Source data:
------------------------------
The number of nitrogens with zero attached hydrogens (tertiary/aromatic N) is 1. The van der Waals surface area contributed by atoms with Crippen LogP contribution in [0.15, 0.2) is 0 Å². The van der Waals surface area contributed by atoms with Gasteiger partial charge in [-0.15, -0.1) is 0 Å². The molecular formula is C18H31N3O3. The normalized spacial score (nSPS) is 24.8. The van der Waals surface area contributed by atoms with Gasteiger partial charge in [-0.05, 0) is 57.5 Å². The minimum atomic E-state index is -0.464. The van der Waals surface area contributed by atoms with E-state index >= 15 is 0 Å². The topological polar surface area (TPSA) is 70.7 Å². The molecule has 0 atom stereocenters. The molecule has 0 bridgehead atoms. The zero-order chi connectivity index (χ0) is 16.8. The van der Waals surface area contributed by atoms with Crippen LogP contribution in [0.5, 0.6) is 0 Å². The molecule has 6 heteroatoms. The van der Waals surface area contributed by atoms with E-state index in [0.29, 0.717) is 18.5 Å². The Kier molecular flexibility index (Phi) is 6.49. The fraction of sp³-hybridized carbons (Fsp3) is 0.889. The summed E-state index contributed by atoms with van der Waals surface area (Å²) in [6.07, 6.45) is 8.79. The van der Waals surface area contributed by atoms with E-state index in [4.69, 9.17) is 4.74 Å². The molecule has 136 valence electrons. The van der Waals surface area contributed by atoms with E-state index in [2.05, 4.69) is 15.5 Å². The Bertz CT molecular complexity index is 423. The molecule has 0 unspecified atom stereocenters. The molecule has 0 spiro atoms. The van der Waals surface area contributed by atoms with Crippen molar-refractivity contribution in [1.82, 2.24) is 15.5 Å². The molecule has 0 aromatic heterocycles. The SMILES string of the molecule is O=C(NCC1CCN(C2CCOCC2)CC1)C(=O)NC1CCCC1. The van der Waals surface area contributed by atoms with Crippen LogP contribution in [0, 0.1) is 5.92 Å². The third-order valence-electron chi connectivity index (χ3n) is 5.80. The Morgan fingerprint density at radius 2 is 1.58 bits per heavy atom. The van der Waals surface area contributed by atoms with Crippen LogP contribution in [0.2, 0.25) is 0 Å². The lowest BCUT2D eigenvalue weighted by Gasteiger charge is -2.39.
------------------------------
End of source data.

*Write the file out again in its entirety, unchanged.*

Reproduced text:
The number of nitrogens with zero attached hydrogens (tertiary/aromatic N) is 1. The van der Waals surface area contributed by atoms with Crippen LogP contribution in [0.15, 0.2) is 0 Å². The van der Waals surface area contributed by atoms with Gasteiger partial charge in [-0.15, -0.1) is 0 Å². The molecular formula is C18H31N3O3. The normalized spacial score (nSPS) is 24.8. The van der Waals surface area contributed by atoms with Gasteiger partial charge in [-0.05, 0) is 57.5 Å². The minimum atomic E-state index is -0.464. The van der Waals surface area contributed by atoms with E-state index >= 15 is 0 Å². The topological polar surface area (TPSA) is 70.7 Å². The molecule has 0 atom stereocenters. The molecule has 0 bridgehead atoms. The zero-order chi connectivity index (χ0) is 16.8. The van der Waals surface area contributed by atoms with Crippen LogP contribution in [0.5, 0.6) is 0 Å². The molecule has 6 heteroatoms. The van der Waals surface area contributed by atoms with E-state index in [0.29, 0.717) is 18.5 Å². The Kier molecular flexibility index (Phi) is 6.49. The fraction of sp³-hybridized carbons (Fsp3) is 0.889. The summed E-state index contributed by atoms with van der Waals surface area (Å²) in [6.07, 6.45) is 8.79. The van der Waals surface area contributed by atoms with E-state index in [4.69, 9.17) is 4.74 Å². The molecule has 136 valence electrons. The van der Waals surface area contributed by atoms with E-state index in [2.05, 4.69) is 15.5 Å². The Bertz CT molecular complexity index is 423. The molecule has 0 unspecified atom stereocenters. The molecule has 0 spiro atoms. The van der Waals surface area contributed by atoms with Crippen molar-refractivity contribution in [1.82, 2.24) is 15.5 Å². The molecule has 0 aromatic heterocycles. The SMILES string of the molecule is O=C(NCC1CCN(C2CCOCC2)CC1)C(=O)NC1CCCC1. The van der Waals surface area contributed by atoms with Crippen LogP contribution in [0, 0.1) is 5.92 Å². The third-order valence-electron chi connectivity index (χ3n) is 5.80. The Morgan fingerprint density at radius 2 is 1.58 bits per heavy atom. The van der Waals surface area contributed by atoms with Crippen LogP contribution in [0.2, 0.25) is 0 Å². The lowest BCUT2D eigenvalue weighted by Gasteiger charge is -2.39.